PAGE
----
Taking into account 3,000 consultation responses from concerned business owners, HMRC has announced significant Making Tax Digital changes to ease fears of the UK’s self-employed workforce.
Set to be rolled-out in April 2018, Making Tax Digital is the shift to digitised tax returns that will require self-assessment submissions four times a year, as well as providing HMRC with an end of year update.
However, the UK’s community of business owners used the consultation to voice concerns over the pace and practicalities of the plans.
One of the main fears raised in the consultation was the free submission software offered to business owners – recently deemed “inadequate” by a parliamentary committee of MPs.
HMRC has announced that it will pilot new digital systems to ensure it is user friendly, allowing hundreds of thousands of business owners time to get familiar with the software. The tax office also stated that spreadsheets could still be used to submit information.
Another of HMRC’s key Making Tax Digital changes was that “businesses that cannot go digital will not be required to do so”, exempting charities from the initiative altogether.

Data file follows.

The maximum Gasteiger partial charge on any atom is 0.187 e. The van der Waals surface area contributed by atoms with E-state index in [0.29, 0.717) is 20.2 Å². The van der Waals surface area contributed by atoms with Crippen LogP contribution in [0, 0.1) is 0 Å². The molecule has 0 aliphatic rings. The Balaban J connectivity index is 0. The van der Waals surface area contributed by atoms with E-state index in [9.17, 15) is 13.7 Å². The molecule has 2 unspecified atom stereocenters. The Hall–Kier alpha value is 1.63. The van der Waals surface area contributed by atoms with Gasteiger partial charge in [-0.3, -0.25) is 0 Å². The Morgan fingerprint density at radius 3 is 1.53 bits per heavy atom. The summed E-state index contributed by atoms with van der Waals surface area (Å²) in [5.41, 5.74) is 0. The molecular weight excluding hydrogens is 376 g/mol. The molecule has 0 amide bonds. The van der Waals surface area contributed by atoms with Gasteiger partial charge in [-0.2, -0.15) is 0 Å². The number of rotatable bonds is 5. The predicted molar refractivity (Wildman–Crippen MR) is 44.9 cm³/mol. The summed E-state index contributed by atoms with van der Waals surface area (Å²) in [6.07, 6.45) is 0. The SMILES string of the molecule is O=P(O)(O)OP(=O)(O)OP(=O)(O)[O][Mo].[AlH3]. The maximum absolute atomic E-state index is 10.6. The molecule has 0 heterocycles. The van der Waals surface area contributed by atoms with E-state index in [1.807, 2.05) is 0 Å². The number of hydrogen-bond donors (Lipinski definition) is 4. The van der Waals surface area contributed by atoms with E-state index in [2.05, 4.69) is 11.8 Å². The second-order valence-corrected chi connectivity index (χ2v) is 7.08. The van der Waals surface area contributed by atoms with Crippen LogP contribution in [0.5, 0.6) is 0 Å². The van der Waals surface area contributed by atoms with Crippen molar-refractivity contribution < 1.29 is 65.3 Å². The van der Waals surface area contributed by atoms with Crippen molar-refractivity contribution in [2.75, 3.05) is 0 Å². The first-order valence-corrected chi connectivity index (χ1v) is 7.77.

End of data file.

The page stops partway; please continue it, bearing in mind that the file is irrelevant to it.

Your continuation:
HMRC also confirmed that an exemption threshold of £10,000 yearly turnover would be in place, removing obligations of the UK’s smallest firms.
A further concession will give small business owners 12 months to become accustomed to the process before HMRC hands out penalties for late submissions.
Commenting on HMRC’s Making Tax Digital changes, Chas Roy-Chowdhury, head of tax at the Association of Chartered Certified Accountants (ACCA), welcomed a number of the amendments.
“We are pleased that logistics for business have been taken into account – such as being able to use spreadsheets to record receipts and expenditure, and that for those businesses that cannot go digital will not be required to do so.
‘We are also pleased that HMRC has said further consideration is needed by government on initial exemption thresholds and deferring the changes for some small businesses alongside their business costs – such as software,” he said in a statement.
However, Roy-Chowdhury added that the ACCA supported a full deferral of Making Tax Digital until 2020 to account for Brexit, as well as bringing exemptions in line with the VAT threshold of £83,000.
Frank Haskew, head of tax at ICAEW, also welcomed some of the logistical amendments to digital record keeping, but raised concerns over the short time-frame in which business owners had to respond to HMRC.
“We are concerned that the government has given stakeholders only four weeks to respond to the draft legislation as opposed to the usual 12 weeks,” Haskew said in a statement.
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